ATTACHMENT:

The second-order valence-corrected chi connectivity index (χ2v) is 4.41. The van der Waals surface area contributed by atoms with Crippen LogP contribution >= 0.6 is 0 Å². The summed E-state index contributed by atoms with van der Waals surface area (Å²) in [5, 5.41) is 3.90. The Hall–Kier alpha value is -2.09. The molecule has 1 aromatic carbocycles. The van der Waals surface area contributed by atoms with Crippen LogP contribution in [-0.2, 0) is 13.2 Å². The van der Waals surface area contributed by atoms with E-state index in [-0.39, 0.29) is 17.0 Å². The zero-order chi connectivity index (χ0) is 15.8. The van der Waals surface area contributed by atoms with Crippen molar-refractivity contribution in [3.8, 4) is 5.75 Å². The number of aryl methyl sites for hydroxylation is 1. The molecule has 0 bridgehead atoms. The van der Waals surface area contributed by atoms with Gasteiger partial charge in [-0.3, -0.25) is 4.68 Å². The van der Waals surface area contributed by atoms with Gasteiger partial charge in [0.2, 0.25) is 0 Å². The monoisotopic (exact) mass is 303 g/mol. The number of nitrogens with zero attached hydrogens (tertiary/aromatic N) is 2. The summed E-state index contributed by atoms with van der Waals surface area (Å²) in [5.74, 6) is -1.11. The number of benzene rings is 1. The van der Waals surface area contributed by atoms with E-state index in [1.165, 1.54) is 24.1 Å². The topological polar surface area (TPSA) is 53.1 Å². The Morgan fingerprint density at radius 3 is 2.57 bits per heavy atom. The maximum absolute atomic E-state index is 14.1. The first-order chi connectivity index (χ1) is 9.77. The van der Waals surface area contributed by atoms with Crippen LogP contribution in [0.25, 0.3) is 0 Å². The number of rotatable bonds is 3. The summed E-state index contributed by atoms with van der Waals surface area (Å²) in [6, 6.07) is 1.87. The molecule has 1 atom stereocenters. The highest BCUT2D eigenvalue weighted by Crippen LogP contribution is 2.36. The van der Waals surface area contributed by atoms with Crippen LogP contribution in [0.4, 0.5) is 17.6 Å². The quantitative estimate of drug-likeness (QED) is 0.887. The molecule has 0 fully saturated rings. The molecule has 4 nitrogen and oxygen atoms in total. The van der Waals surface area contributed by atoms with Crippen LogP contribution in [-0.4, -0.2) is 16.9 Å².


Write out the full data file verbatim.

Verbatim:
The second-order valence-corrected chi connectivity index (χ2v) is 4.41. The van der Waals surface area contributed by atoms with Crippen LogP contribution >= 0.6 is 0 Å². The summed E-state index contributed by atoms with van der Waals surface area (Å²) in [5, 5.41) is 3.90. The Hall–Kier alpha value is -2.09. The molecule has 1 aromatic carbocycles. The van der Waals surface area contributed by atoms with Crippen LogP contribution in [-0.2, 0) is 13.2 Å². The van der Waals surface area contributed by atoms with E-state index in [-0.39, 0.29) is 17.0 Å². The zero-order chi connectivity index (χ0) is 15.8. The van der Waals surface area contributed by atoms with Crippen molar-refractivity contribution in [3.8, 4) is 5.75 Å². The number of aryl methyl sites for hydroxylation is 1. The molecule has 0 bridgehead atoms. The van der Waals surface area contributed by atoms with Gasteiger partial charge in [-0.3, -0.25) is 4.68 Å². The van der Waals surface area contributed by atoms with Gasteiger partial charge in [0.2, 0.25) is 0 Å². The monoisotopic (exact) mass is 303 g/mol. The number of nitrogens with zero attached hydrogens (tertiary/aromatic N) is 2. The summed E-state index contributed by atoms with van der Waals surface area (Å²) in [5.74, 6) is -1.11. The number of benzene rings is 1. The van der Waals surface area contributed by atoms with E-state index in [1.165, 1.54) is 24.1 Å². The topological polar surface area (TPSA) is 53.1 Å². The Morgan fingerprint density at radius 3 is 2.57 bits per heavy atom. The maximum absolute atomic E-state index is 14.1. The first-order chi connectivity index (χ1) is 9.77. The van der Waals surface area contributed by atoms with Crippen LogP contribution in [0.25, 0.3) is 0 Å². The number of rotatable bonds is 3. The summed E-state index contributed by atoms with van der Waals surface area (Å²) in [6, 6.07) is 1.87. The molecule has 1 atom stereocenters. The highest BCUT2D eigenvalue weighted by Crippen LogP contribution is 2.36. The van der Waals surface area contributed by atoms with Crippen LogP contribution in [0.4, 0.5) is 17.6 Å². The quantitative estimate of drug-likeness (QED) is 0.887. The molecule has 0 fully saturated rings. The molecule has 4 nitrogen and oxygen atoms in total. The van der Waals surface area contributed by atoms with Crippen LogP contribution in [-0.4, -0.2) is 16.9 Å².